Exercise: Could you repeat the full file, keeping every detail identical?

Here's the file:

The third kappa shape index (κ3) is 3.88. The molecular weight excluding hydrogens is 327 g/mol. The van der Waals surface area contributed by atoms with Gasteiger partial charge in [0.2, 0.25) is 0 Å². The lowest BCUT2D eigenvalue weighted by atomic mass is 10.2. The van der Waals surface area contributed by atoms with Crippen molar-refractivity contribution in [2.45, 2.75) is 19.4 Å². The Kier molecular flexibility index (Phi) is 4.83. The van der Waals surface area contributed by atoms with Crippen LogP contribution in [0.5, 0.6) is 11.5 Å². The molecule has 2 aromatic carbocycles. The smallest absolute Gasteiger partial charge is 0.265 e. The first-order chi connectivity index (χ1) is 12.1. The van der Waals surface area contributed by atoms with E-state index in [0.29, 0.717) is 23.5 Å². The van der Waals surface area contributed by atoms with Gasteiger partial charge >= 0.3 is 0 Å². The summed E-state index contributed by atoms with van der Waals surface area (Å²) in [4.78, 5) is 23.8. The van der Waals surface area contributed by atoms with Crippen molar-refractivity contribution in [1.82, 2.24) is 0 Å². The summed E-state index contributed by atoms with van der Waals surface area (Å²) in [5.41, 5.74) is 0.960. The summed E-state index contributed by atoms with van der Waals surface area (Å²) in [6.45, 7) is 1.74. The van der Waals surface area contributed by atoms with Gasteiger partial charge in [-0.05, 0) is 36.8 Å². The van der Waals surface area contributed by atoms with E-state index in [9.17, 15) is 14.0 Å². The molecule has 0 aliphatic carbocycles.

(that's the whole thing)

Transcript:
The third kappa shape index (κ3) is 3.88. The molecular weight excluding hydrogens is 327 g/mol. The van der Waals surface area contributed by atoms with Gasteiger partial charge in [0.2, 0.25) is 0 Å². The lowest BCUT2D eigenvalue weighted by atomic mass is 10.2. The van der Waals surface area contributed by atoms with Crippen molar-refractivity contribution in [2.45, 2.75) is 19.4 Å². The Kier molecular flexibility index (Phi) is 4.83. The van der Waals surface area contributed by atoms with Crippen LogP contribution in [0.5, 0.6) is 11.5 Å². The molecule has 2 aromatic carbocycles. The smallest absolute Gasteiger partial charge is 0.265 e. The first-order chi connectivity index (χ1) is 12.1. The van der Waals surface area contributed by atoms with E-state index in [0.29, 0.717) is 23.5 Å². The van der Waals surface area contributed by atoms with Gasteiger partial charge >= 0.3 is 0 Å². The summed E-state index contributed by atoms with van der Waals surface area (Å²) in [4.78, 5) is 23.8. The van der Waals surface area contributed by atoms with Crippen molar-refractivity contribution in [1.82, 2.24) is 0 Å². The summed E-state index contributed by atoms with van der Waals surface area (Å²) in [5.41, 5.74) is 0.960. The summed E-state index contributed by atoms with van der Waals surface area (Å²) in [6.45, 7) is 1.74. The van der Waals surface area contributed by atoms with Gasteiger partial charge in [-0.05, 0) is 36.8 Å². The van der Waals surface area contributed by atoms with E-state index in [9.17, 15) is 14.0 Å². The molecule has 0 aliphatic carbocycles.